Admittedly, one of the sofas that you can buy costs $399 from IKEA.  Putting aside all the myriad health implications involved in this piece of furniture, there is still the issue of quality.  Carl Richards, a certified financial planner in Park City, Utah, and the director of investor education at BAM Advisor Services, had a piece in the New York Times recently, about frugality and what it really means.  Here is how he put it:

It’s tempting to tell ourselves this little story about being frugal as we buy garbage from WalMart instead of the quality stuff that we want. Stuff that lasts. Stuff that we can own for a long time.

Here is the issue: when we settle for stuff that we don’t really want, and instead buy stuff that will be fine for a while, it often costs more in the long run.”

New York Times, Carl Richard

So I’m a bit flummoxed as to why people complain that  organic sofas are expensive.  Expensive compared to what?     If I was paranoid, I’d think there was some kind of subtle campaign being waged by Big Industry to plant that idea into our heads.


[1] The Fox News website (http://www.foxnews.com/leisure/2012/03/11/10-reasons-organic-food-is-so-expensive/ ) had some interesting reasons as to why that’s true, some of which are listed below:

  1. Chemicals and synthetic pesticides reduce the cost of production by getting the job done faster and more efficiently. Without them, organic farmers have to hire more workers for tasks like hand-weeding, cleanup of polluted water, and the remediation of pesticide contamination.
  2. Demand overwhelms supply:  Americans claim they prefer to eat organic foods, yet organic farmland only accounts for 0.9% of total worldwide farmland.
  3. Animal manure and compost are more expensive to ship (this is their list, not mine!) and synthetic chemical equivalents are very cheap.
  4.  Instead of chemical weed killers, organic farmers conduct sophisticated crop rotations to keep their soil healthy and prevent weed growth. After harvesting a crop, an organic farmer may use that area to grow “cover crops,” which add nitrogen to the soil to benefit succeeding crops.
  5. In order to avoid cross-contamination, organic produce must be separated from conventional produce after being harvested. Conventional crops are shipped in larger quantities since conventional farms are able to produce more.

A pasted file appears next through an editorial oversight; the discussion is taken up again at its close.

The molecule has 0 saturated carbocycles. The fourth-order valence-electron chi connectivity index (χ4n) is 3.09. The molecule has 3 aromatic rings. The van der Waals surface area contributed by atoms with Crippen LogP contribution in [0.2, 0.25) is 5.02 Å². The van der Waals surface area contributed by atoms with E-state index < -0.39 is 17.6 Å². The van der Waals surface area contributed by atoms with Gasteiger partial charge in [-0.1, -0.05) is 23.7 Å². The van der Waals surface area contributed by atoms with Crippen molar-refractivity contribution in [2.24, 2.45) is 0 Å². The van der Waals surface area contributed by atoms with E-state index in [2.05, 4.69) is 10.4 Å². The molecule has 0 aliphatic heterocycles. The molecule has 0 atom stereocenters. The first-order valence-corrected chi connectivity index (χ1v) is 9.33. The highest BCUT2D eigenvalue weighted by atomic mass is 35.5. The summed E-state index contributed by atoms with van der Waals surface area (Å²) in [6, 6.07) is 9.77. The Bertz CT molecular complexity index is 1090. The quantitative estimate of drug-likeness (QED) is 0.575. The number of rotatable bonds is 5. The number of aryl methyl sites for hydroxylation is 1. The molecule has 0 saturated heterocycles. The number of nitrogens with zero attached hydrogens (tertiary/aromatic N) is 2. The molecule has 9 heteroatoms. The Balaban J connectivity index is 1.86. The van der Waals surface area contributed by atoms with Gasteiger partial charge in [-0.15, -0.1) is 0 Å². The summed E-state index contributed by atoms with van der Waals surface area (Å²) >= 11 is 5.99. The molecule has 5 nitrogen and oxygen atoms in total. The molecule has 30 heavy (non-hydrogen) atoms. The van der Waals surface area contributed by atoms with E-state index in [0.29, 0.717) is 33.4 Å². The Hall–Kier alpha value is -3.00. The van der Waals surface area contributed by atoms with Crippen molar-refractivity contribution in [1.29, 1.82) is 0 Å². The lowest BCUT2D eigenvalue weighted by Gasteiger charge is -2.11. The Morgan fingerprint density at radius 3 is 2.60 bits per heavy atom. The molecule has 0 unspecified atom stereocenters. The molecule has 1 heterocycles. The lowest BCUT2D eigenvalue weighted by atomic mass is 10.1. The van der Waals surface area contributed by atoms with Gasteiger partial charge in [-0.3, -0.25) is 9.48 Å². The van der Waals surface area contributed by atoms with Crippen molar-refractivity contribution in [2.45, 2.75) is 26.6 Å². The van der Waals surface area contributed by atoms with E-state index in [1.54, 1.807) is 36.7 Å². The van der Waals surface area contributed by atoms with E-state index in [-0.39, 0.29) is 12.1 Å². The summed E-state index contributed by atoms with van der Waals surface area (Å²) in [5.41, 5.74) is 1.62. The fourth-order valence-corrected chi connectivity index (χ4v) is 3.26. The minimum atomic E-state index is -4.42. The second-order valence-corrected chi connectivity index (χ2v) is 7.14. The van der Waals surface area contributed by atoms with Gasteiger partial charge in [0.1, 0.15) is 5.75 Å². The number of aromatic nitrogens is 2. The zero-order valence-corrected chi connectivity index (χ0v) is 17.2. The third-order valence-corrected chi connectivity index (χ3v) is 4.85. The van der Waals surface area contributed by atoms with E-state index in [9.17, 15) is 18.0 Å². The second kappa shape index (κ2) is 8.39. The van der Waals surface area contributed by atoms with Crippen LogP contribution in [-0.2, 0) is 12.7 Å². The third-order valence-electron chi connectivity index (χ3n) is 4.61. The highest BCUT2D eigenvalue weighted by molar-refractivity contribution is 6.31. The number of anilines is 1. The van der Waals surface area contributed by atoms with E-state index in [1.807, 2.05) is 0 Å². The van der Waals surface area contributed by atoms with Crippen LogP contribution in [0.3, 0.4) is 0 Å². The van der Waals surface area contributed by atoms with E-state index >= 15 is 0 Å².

6.  Acquiring USDA organic certification is no easy — or cheap — task. In addition to the usual farming operations, farm facilities and production methods must comply with certain standards, which may require the modification of facilities. Employees must be hired to maintain strict daily record-keeping that must be available for inspection at any time. And organic farms must pay an annual inspection/certification fee, which starts at $400 to $2,000 a year, depending on the agency and the size of the operation.
  7. Last but not least – subsidies.  In 2008, farm subsidies were $7.5 billion, compared to organic and local food programs which received only $15 million.

Many  say that if Americans who profess to want to buy organic food would stop going to fast-food restaurants, convenience stores, and buying processed, packaged and pre-made foods, they could easily afford organic foods.

[2]

  • In 2007, The National Institutes of health and the University of Washington released the findings of a 14 year study that demonstrates those who work with textiles were significantly more likely to die from an autoimmune disease than people who didn’t. (Nakazawa, Donna Jackson, “Diseases Like Mine Are a Growing Hazard”, Washington
    Post
    , March 16, 2008.)
  • A study by The National Institute for Occupational Safety and Health found a link in textile workers between length of exposure to formaldehyde and leukemia deaths. (Pinkerton, LE, Hein, MJ and Stayner, LT, “Mortality among a cohort of garment